Boat Trip
Rating -

Cast & Crew info:
Cuba Gooding Jr.
Horatio Sanz
Vivica A. Fox
Roselyn Sanchez
Maurice Godin

Produced by Bill Bigelow, Frank Hübner, Jeffrey F. January, Brad Krevoy, Sabine Müller, H.W. Pausch, Brian Pollack, Klaus Rettig, Mert Rich, Adam Richman, Stefaan Schieder, Gerhard Schmidt, Andrew Sugerman and Mike Upton; Directed by Mort Nathan; Screenwritten by William Bigelow and Mort Nathan

Comedy (US); Rated R for strong sexual content, language and some drug material; Running Time - 93 Minutes

Official Site

Domestic Release Dates
March 21, 2003

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Written by DAVID KEYES

So here it is already, just three short months into the year—the single worst movie of 2003. "Boat Trip" hurls itself onto the screen like an endless diatribe of amateurism, slashing its way through one bad scene after another before it ultimately sinks into the murky depths of nothingness. The movie is an insulting, pathetic and tone-deaf assault on our senses; to watch it unfold from beginning to end is to feel imprisoned by the screening room it is playing in.

Here is an achievement that doesn't merely come off as just plain dumb comedy, either, but one that insults the very basic meaning of the word. It would be bad enough for any movie to lack the sense of humor necessary to classify itself as a "comedy," but "Boat Trip" is so utterly void of general intelligence that it even lacks the function to realize its own idiocy. Sight gags and one-liners are thrown off the celluloid without the smallest morsel of concern or forethought, as if the idiots in charge of the production genuinely felt that they were actually giving the audience a quality product.

The film stars Cuba Gooding, Jr., in a performance that makes his cringe-worthy turn as a dentist-turned-dog-sled-conductor in "Snow Dogs" seem almost Oscar-caliber in comparison. He plays Jerry, a guy who dances to James Brown, makes faces at his butch dog, and stares at the photo of his girlfriend Felicia (Vivica A. Fox) on his computer desktop every chance he gets. During the first minute or two of the movie, he sets off in a hot-air balloon with his darling gal to pop her the big question, only to be immediately turned down when she confesses that she has the hots for a new man in her life (although the fact that Jerry tosses his cookies all over her dress, I'm sure, helped sway her initial decision).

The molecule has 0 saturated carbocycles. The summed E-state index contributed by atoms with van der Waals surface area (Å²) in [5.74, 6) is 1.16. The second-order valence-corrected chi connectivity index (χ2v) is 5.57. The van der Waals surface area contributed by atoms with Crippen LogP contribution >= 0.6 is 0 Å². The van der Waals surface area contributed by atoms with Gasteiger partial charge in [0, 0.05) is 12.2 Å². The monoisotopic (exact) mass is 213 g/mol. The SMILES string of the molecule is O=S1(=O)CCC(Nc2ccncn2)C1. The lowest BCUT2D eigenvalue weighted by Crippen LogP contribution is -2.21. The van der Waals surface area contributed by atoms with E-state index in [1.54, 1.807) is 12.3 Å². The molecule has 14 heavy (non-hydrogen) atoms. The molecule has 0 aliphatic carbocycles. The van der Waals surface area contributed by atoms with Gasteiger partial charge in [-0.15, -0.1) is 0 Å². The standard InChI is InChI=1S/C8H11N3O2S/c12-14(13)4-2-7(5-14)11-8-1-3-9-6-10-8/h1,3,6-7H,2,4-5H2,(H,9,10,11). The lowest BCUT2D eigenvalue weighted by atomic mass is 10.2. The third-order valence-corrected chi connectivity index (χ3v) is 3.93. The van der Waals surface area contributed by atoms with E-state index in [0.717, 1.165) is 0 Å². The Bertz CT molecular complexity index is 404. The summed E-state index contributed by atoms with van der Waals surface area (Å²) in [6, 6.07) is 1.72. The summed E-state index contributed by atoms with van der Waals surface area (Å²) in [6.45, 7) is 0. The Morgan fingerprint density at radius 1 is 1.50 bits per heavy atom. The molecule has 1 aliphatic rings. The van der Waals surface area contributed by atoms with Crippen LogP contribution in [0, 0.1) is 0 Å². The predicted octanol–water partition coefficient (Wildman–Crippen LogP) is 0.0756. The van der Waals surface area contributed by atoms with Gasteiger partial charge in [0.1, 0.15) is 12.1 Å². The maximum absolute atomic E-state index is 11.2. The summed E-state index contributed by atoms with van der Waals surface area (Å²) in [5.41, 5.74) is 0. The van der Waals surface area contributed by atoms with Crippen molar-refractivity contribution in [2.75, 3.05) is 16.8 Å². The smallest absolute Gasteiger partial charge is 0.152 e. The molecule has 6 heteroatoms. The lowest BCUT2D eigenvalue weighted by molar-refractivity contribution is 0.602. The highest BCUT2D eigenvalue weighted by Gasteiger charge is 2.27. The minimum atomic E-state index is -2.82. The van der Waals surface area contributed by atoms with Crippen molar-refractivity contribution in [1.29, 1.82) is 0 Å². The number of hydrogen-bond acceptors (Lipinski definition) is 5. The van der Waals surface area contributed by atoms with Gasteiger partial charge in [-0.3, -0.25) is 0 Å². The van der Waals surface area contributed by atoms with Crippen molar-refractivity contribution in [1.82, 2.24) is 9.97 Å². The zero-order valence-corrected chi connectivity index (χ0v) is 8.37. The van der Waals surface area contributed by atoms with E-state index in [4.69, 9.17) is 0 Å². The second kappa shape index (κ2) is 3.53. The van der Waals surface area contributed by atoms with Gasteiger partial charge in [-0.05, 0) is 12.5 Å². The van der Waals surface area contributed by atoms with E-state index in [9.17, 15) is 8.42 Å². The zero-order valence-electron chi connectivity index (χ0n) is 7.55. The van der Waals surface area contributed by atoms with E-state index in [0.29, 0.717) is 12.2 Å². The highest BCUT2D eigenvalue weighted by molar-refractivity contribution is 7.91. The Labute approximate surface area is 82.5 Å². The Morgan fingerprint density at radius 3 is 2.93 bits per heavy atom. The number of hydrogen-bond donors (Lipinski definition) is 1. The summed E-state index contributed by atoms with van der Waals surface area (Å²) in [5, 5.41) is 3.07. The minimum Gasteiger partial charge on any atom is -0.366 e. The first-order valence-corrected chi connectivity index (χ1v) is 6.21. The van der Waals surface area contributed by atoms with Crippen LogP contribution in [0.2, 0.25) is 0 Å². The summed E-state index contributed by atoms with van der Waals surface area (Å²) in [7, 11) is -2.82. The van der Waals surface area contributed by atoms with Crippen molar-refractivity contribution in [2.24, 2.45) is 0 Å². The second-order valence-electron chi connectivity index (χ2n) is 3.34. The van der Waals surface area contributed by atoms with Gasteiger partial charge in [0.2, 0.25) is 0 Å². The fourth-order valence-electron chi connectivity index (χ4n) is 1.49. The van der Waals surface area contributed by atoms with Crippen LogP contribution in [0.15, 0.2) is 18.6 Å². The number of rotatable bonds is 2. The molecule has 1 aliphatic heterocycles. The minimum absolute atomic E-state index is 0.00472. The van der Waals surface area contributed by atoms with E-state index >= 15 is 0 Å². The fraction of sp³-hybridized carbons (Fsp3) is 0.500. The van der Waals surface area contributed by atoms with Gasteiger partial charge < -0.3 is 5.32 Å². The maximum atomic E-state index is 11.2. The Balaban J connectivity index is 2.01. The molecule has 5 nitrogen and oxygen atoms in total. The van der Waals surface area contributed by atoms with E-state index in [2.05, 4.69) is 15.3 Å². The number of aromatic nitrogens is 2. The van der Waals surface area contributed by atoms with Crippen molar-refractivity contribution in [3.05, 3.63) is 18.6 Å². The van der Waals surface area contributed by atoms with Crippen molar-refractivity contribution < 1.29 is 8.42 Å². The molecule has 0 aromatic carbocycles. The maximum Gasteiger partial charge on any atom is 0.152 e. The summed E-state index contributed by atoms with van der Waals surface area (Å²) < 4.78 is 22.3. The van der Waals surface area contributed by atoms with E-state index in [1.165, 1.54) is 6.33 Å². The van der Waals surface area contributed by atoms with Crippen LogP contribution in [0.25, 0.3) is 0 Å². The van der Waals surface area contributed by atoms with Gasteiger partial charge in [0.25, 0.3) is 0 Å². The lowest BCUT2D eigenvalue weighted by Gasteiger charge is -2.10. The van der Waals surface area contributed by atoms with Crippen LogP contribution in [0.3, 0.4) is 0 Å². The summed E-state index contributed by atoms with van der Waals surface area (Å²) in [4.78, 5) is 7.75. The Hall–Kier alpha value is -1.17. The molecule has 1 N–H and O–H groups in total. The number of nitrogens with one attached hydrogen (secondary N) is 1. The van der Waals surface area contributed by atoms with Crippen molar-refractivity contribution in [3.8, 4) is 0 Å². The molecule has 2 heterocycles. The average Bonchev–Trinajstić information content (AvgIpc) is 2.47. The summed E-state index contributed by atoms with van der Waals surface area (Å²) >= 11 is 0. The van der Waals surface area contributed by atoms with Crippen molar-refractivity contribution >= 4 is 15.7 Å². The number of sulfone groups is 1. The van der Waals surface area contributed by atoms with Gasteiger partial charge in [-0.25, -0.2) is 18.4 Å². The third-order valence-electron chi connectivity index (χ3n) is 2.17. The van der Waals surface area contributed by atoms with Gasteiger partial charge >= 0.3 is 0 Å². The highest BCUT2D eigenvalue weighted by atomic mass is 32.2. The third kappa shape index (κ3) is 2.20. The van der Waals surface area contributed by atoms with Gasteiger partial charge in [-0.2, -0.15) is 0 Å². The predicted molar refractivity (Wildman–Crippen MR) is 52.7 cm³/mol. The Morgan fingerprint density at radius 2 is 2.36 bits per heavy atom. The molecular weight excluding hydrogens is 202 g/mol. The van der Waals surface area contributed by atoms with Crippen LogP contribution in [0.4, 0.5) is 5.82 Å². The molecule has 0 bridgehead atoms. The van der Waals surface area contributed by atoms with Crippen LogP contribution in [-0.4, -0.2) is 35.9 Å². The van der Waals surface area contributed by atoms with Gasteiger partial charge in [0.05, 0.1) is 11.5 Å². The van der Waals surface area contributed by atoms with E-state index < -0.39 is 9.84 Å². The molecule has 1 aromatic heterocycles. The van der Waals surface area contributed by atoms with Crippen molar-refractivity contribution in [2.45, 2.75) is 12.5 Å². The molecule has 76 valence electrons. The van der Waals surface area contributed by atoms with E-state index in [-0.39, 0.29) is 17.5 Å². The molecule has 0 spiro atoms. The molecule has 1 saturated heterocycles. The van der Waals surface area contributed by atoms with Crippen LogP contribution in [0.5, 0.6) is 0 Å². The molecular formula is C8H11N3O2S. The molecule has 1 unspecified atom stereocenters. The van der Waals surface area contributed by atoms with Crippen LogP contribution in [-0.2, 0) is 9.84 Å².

Six months later, the movie so conveniently tells us, Jerry is still staring at the photo on his computer of the woman who got away. Out of the blue, his best friend Nick (Horatio Sanz) calls and asks him to a local party, where they're both offered advice about kicking their dead libidos back into gear via a singles cruise. As horny as both men are, they jump at the opportunity without even giving it a second thought, but a mistake at the local travel agency gets them booked on a singles cruise of completely gay men, and neither Nick nor Jerry know about it until the ship is in the middle of the ocean (never mind the fact that a banner advertising it as such hung from the side of the ship right before they got on, though).

And then the movie lurches us into 80 minutes of excruciating, puckered and dissonant gay jokes that have all the comic value of brain tumors, in which Jerry tries to win the unsuspecting heart of the knockout dance instructor Gabriela (Roselyn Sanchez), and Nick tries his hardest to avoid his hormone-driven male environment, especially when a team of female Swedish swimmers is picked up from the sea after their helicopter is shot down. There are also repeating gags here, such as one involving Roger Moore flirting with Nick like a hawk hovering over its latest meal, and another in which Jerry tries, rather forcefully, to pass off as a gay man in order to keep the watchful Gabriella off the scent of his looming attraction. Where this is all supposed to end up, I'm not entirely sure—the resolution of the film lasts about ten measly seconds before imploring a long and useless epilogue afterwards, and though any ending by that point can be considered good news, the idea that a movie gets away with stealing 90 minutes of our precious lives without even having a complete resolution is like rubbing salt in the wound.

The script for "Boat Trip" credits two writers, one of whom is also the director, both of whom probably didn't graduate from film school. As their first venture into the world of commercial moviemaking, their effort here is almost too bad to even deserve a lashing with words containing multiple syllables. But the real tragedy here lies not with their misguided work, but with Cuba Gooding, Jr. himself, a man who won an Academy Award for his wonderful performance in "Jerry Maguire" and then quickly disappeared into a foray of forgettable and jaw-droppingly repulsive screen flops. This latest travesty represents only the lamest of the lame, and if the picture is a sign of things to come, it only forecasts an outlook too bleak to even think about. This is the kind of movie where you'd wish someone on the set would start looking for an iceberg to plow into just five minutes into the sea excursion.

2003, David Keyes, Please e-mail the author here if the above review contains any spelling or grammar mistakes.
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